Each one of us wants to become more effective in our photography. That could be winning a competition, selling your images or just taking great photos to put on your wall. So, what is effective for one might not mean effective for another. And, the person who determines how effective is…? You! How do you increase the effectiveness of your photography? Here are a few keys that have helped my students become more effective.
This is just so simple to do. The old adage, “those whole fail to plan, plan to fail” is so true with photography. Happy snappers just don’t get the images that are stunning and fit in the context of effective photography. Before you decide to go out and shoot make sure that you sit down, even if for just five minutes, and plan what you are going to do. What type of image are you going to shoot, where do you want to go and for how long. A simple plan will increase your effectiveness quite dramatically.
2. Make a specific time
If you are serious about your photography, whether it be for pleasure or to make a career out of it, set a specific time to go out and shoot. Tagging a shoot at the end of a busy day or rushing off a few shots before going off to work is not an effective use of your photography time. It deserves your full and undivided attention. In addition to this specify how long, an hour, two hours or even just thirty minutes. Then give it your full and undivided attention.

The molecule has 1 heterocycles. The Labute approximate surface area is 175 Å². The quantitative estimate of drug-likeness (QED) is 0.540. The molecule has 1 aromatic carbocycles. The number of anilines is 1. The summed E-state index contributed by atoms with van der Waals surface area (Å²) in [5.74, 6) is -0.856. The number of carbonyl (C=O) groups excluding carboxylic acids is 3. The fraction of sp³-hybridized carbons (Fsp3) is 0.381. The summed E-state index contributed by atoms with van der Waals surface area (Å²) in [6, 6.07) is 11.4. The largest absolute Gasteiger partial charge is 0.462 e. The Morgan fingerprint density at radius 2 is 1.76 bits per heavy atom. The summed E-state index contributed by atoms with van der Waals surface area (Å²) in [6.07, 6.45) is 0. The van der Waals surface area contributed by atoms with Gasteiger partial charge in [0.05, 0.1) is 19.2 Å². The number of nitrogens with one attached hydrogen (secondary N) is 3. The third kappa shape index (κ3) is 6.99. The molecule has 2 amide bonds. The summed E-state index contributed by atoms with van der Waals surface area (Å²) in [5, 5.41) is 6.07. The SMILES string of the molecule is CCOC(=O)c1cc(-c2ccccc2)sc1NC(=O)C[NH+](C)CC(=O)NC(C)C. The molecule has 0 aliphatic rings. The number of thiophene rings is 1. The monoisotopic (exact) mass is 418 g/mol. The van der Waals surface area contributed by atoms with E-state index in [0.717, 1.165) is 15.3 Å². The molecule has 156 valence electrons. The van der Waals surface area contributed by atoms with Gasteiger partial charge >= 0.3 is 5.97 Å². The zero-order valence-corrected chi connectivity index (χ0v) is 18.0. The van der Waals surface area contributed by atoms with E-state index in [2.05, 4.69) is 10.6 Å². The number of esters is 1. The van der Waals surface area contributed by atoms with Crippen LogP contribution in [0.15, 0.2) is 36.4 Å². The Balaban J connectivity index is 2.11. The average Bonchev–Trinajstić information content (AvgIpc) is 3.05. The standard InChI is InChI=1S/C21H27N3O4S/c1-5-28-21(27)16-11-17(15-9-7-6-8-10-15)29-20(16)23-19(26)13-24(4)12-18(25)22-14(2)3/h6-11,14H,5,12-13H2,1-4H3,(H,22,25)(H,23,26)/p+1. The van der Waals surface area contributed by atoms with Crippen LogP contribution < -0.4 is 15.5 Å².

3. Implement something new
Effective photography means learning a new technique or method so why not try to implement something you have just learnt and see how it turns out. Treat it as a project or assignment. Better still enroll in a free online course or buy a book with assignments at the end of each chapter. Use these assignments as the basis of your photo shoot.and put into practise your new knowledge. If you are more experienced then use it to brush up on your rusty techniques.
4. Get some advice
If you have a friend who is more experienced than you or you are part of a photography club, then seek out their advice. Find out where you are lacking in skill or technique and ask them to show you how they do it. I always look to those more experienced than me for help despite being a photography teacher. Never stop learning and always be teachable.
This to me is one the most important things you can do as you learn digital photography. Look at what you are doing and then evaluate it. If you aren’t too sure then get others to help. Be careful who you ask as some people will say anything so as not to offend or hurt your feelings. Positive criticism is essential to uplift your level of competence. When you are trying out new techniques, print out the image and compare it to your textbooks or course material. Whatever you do keep on learning.